I figured out what was wrong when he went by a second time, this time wearing a bright yellow PFD.

They've left for the day, today, but I expect to see the same violation tomorrow.
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Old 08-05-2009, 03:29 PM   #9
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I have radar on my boat and my 1st range ring is set to 356 feet. So, give or take, anyone within the ring is within 150 feet. It is amazing when I'm cruising (headway speed) how many boats pass well inside the ring. At least most of them wave . Last weekend, closet guy was less than 50 feet running around 30 mph. I bet if most of them were asked how far off they were, they'd all say 150 feet.

I don't know if its the weather or what, but this year 150 foot rule violations seem pretty high. IMHO that and general seamanship (education) is where the focus needs to be. And don't get me started about kids hanging over bow rails.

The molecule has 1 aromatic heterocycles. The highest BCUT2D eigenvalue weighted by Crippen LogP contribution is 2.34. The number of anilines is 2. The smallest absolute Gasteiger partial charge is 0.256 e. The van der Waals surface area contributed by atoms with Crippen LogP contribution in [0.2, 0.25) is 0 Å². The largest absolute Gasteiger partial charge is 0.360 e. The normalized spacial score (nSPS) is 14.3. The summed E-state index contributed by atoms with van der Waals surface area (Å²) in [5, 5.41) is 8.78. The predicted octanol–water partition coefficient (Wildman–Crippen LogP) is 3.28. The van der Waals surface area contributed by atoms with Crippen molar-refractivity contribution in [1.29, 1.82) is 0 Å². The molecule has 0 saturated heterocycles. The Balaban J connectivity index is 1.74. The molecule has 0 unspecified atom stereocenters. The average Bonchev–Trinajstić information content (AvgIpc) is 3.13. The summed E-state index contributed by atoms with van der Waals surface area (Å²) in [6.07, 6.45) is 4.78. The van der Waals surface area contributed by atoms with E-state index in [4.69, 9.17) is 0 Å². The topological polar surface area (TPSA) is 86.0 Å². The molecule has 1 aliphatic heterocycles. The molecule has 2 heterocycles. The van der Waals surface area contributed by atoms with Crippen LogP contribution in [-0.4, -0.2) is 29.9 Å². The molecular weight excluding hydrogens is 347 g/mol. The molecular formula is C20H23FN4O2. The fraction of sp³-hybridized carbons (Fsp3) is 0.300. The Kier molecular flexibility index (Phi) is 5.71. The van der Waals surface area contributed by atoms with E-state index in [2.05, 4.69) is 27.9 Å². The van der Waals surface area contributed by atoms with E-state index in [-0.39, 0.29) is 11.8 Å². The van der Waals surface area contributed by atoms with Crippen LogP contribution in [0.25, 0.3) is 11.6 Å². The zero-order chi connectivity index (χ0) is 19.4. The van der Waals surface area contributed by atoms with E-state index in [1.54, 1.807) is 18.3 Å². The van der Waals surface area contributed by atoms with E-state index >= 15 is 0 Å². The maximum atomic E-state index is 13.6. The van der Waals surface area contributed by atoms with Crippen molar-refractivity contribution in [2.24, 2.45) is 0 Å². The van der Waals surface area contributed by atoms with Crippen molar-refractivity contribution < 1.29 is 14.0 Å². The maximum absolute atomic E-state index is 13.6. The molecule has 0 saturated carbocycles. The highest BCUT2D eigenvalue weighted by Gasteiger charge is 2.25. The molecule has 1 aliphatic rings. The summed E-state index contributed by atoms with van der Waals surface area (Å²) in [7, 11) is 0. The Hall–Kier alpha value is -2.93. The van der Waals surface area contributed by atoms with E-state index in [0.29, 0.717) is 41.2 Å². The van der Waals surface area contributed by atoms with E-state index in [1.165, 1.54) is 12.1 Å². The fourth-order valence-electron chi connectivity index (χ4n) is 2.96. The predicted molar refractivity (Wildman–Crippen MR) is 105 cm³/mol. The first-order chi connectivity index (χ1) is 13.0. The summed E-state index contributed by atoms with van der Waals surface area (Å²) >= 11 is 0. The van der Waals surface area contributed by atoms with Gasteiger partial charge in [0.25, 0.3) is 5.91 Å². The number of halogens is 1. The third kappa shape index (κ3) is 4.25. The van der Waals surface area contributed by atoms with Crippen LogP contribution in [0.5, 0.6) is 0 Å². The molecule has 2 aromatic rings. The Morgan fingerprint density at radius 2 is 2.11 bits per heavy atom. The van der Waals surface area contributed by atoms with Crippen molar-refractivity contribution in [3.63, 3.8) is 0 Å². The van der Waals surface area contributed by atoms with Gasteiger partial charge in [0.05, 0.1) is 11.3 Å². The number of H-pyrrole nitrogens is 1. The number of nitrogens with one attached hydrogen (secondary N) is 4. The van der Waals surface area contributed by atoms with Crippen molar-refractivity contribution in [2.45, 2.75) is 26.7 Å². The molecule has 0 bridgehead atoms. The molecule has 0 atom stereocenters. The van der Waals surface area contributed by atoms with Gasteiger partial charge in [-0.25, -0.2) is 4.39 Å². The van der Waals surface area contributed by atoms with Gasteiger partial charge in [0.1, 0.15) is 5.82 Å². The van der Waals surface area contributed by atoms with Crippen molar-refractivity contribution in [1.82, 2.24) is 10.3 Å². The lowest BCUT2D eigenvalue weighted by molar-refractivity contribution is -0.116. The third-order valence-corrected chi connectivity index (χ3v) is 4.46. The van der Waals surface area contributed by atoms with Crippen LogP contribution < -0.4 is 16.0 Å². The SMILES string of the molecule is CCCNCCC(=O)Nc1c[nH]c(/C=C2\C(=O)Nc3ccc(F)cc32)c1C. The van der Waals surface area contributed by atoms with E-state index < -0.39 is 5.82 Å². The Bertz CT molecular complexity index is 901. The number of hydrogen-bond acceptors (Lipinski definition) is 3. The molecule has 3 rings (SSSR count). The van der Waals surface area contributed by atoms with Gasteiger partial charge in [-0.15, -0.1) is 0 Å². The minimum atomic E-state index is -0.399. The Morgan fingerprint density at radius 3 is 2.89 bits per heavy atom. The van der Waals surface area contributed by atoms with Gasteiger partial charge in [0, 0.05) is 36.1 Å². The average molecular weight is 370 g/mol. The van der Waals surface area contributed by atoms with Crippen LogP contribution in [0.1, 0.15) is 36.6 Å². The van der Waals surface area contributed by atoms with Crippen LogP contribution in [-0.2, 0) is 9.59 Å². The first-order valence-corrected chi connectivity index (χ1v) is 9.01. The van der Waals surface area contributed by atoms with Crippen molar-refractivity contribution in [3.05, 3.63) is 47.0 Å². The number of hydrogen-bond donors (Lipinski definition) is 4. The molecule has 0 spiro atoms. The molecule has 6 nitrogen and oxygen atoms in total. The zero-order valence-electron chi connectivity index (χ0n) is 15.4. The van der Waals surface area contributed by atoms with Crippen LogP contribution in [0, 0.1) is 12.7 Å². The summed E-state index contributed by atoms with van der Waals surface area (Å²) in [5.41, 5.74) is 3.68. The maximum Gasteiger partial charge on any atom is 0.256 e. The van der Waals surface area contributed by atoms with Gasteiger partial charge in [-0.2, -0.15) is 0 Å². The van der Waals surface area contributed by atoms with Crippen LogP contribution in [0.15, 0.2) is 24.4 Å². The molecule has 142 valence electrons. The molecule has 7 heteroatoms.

And the most serious issue of all - BWI

http://wtopnews.com/?nid=598&sid=1733361

http://www.baltimoresun.com/news/mar...,7677237.story
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Old 08-30-2009, 01:36 AM   #10
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Post Suggested reading for a Rainy Weekend or Three...

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Originally Posted by VtSteve View Post
"...The infamous Littlefield accident certainly seems to have spurred on the movement to its present state...His boat was doing under 30 mph at night in the Bay, and he came up from behind another boat (in his Baja I believe), and killed a man. Someone can dig up the link, I don't have it here currently.
At 16+ pages at Google, it's not exactly "a link". It's an encyclopedia!

Be forewarned, however: That "under 30-MPH" figure originated from a source we literally cannot believe.
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Old 08-30-2009, 08:07 AM   #11
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Quote:
Originally Posted by chipj29 View Post
From the comments that I have read on this forum, there is a huge problem with people not adhering to the 150' law. I think that is by far the biggest SAFETY issue on the lake.